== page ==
Festus Akinbusoeye is Police and Crime Commissioner for Bedfordshire

One of the iconic images of our time is that of Nelson Mandela, with clenched fist in the air as he walked through a throng of mostly black South Africans following his release from Robben Island prison after 27 years in jail.

Likewise is the image of the clenched fists in the air of Tommie Smith, the 200 metres gold medal winner, and John Carlos, the bronze winner, as they stood on the podium at the 1968 Olympics. Both African American athletes wore the Olympic Project for Human Rights badges and were joined by Peter Norman, the white Australian who won silver, in a show of solidarity.

The outward expression of an inward reaction to a societal phenomenon is not new. In the cases cited above, all four used a clenched fist or piece of attire to demonstrate their convictions about racism.

They chose to stand with clenched fists ,as did many others during that era around the world. Now we see people choosing to take a knee instead. The method may have changed: sadly, the key aim of these outward expressions remains the same, which is to shine a light on the present realities of life for a section of our society. This is why if I was a professional footballer today, I too would ‘take the knee’ against racism, then arise and fight against it.

I confess to having little time for the political ideology of the Black Lives Matter organisation and entity, any more than I am a subscriber to Ben and Jerry’s position on defunding the police (I just love their ice cream). But it would be wrong of me to entirely ignore, evade or reject assertions about racism in society today, while contrasting it with the way things were two or three decades ago.

Yes, we can pause and reflect on how far we’ve come; but we cannot, as a society be satisfied with where things are. We cannot settle for this.

The mindless ruining of a fantastic national moment by a collective of cowardly racists following England’s loss at the European Championship final must be a turning point for those who believe it is time for us to stop ‘banging on’ about racism in Britain. Perhaps it might be a good time to focus more on the substantive issue of bigotry, and much less on the political ideology of an organisation that will likely win fewer votes than the Monster Raving Looney party at any election.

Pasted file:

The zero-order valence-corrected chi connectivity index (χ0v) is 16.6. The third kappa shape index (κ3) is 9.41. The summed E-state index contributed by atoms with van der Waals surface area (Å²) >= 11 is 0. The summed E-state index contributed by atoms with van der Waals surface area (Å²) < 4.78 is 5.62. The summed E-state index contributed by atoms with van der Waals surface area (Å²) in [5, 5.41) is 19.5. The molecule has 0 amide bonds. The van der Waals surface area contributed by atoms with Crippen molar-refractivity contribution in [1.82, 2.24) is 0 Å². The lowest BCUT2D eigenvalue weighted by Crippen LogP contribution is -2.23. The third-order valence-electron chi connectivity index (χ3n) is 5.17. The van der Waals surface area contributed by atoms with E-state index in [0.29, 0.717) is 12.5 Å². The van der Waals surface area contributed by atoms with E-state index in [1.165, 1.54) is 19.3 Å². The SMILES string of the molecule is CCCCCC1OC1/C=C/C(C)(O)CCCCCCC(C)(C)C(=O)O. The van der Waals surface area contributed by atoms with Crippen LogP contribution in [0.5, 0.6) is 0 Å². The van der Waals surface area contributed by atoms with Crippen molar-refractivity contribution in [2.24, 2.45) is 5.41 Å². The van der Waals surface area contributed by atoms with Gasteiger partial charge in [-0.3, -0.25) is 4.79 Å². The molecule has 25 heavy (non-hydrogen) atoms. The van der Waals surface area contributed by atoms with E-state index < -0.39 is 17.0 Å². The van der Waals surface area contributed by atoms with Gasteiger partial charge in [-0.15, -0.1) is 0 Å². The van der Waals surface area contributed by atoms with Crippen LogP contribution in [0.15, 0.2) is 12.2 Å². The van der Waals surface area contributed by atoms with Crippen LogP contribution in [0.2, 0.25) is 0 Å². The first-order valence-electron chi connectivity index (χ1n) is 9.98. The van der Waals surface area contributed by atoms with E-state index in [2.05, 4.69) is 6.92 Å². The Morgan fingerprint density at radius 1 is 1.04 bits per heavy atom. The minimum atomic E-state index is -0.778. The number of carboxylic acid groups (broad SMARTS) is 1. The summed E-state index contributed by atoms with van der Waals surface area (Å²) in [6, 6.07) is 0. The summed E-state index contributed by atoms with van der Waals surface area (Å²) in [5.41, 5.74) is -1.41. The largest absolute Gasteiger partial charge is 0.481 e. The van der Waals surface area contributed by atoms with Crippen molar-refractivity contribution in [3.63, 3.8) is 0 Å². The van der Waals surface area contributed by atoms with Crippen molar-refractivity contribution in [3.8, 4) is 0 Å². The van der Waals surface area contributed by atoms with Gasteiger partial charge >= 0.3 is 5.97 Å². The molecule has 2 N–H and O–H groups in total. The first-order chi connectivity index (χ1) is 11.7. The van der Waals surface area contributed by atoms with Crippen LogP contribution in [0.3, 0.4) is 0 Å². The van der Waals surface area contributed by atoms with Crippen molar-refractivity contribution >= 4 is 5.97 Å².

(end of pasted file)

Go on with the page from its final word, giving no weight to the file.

Why? Because the current deflection I am seeing around this issue is rather worrying, and failing to seize the moment only prolongs the pain, permanence and politics of racism. This is in no one’s best interest.

In Britain, we now have a Chancellor of the Exchequer, Home Secretary, Health Secretary, Business Secretary and Exchequer Secretary to the Her Majesty’s Treasury, all of whom are of black African or Asian heritage. The good people of Bedfordshire also elected the first black Police and Crime Commissioner in England and Wales at the May 2021 elections.

On the face of it, all is well.

But contrast these with the experience of a man who gets turned down for a job because his name is Mohammed, or the woman who was sent home from work because her afro hair was too curly.

Within the area of policing, I am minded of the challenges and questions which still require answers before we find solutions. For example, at every point of contact with the criminal justice system and law enforcement, we see cases of disproportionality between white and black citizens. Be it recruitment, retention, disciplinaries, dismissal, arrests, stop and search, police use of force or sentencing. We see the same outcomes.

I have previously written of my experience of being stopped and searched six times in my adult life, whether in inner city London or leafy Hertfordshire, Buckinghamshire or Bedfordshire. The same experiences seem to repeat themselves, though all resulted in nothing being found on me. But the memory of each of these experiences still linger long afterwards.

Surely, these must tug at the moral chord of those in a civilised society who have a desire for their fellow human beings to be treated with dignity, respect and fairness. Aside from the moral need for action against racism, there is the economic necessity for tackling it. There are economic consequences for a failure to take these issues seriously or more importantly – taking positive actions against them.

The same applies when we fail to act on gender-based discrimination or other forms of bigotry. More research is now being done into the wider economic impact of racism. The misallocation of talent, active or passive disenfranchisement of certain groups from certain sectors and the dampening of economic activity among those groups come at a cost to us all. We are all poorer when systemic exclusion or isolation of citizens exist.

Taking the knee will not solve the issue of racism, anymore than clenching a fist at the 1968 Olympics did. However, this outward expression of a demand for action against the day to day experiences of millions of our citizens should be met with more empathy, not disdain.

An invitation to be part of a solution does not mean the invited guest is the problem. However, to focus on the colour of the invitation card would be an opportunity missed. Focusing on BLM as an organisation when it comes to the wider discourse around inequalities and racism in our communities, and in light of the vile treatment of England’s black football players, only means we will be back at this same point again.  This, for me, is therefore not so much a black or white issue. It is a black and white one.